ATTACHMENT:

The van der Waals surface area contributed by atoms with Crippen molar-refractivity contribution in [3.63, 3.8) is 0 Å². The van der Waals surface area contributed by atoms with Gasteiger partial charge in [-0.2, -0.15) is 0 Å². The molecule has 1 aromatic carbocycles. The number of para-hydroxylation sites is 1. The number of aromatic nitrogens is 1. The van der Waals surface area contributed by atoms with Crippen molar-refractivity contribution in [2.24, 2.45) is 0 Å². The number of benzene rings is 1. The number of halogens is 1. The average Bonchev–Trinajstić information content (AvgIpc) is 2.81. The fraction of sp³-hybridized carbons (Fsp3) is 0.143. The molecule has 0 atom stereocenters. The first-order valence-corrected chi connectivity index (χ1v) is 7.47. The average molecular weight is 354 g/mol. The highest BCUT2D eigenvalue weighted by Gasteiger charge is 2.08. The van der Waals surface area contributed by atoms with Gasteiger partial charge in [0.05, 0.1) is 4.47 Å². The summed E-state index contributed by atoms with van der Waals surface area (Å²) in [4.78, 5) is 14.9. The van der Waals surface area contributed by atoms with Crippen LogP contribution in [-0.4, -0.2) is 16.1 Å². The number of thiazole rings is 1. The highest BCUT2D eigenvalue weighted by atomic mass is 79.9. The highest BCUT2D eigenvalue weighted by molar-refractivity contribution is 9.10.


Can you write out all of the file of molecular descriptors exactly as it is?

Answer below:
The van der Waals surface area contributed by atoms with Crippen molar-refractivity contribution in [3.63, 3.8) is 0 Å². The van der Waals surface area contributed by atoms with Gasteiger partial charge in [-0.2, -0.15) is 0 Å². The molecule has 1 aromatic carbocycles. The number of para-hydroxylation sites is 1. The number of aromatic nitrogens is 1. The van der Waals surface area contributed by atoms with Crippen molar-refractivity contribution in [2.24, 2.45) is 0 Å². The number of benzene rings is 1. The number of halogens is 1. The average Bonchev–Trinajstić information content (AvgIpc) is 2.81. The fraction of sp³-hybridized carbons (Fsp3) is 0.143. The molecule has 0 atom stereocenters. The first-order valence-corrected chi connectivity index (χ1v) is 7.47. The average molecular weight is 354 g/mol. The highest BCUT2D eigenvalue weighted by Gasteiger charge is 2.08. The van der Waals surface area contributed by atoms with Gasteiger partial charge in [0.05, 0.1) is 4.47 Å². The summed E-state index contributed by atoms with van der Waals surface area (Å²) in [4.78, 5) is 14.9. The van der Waals surface area contributed by atoms with Crippen LogP contribution in [-0.4, -0.2) is 16.1 Å². The number of thiazole rings is 1. The highest BCUT2D eigenvalue weighted by atomic mass is 79.9. The highest BCUT2D eigenvalue weighted by molar-refractivity contribution is 9.10.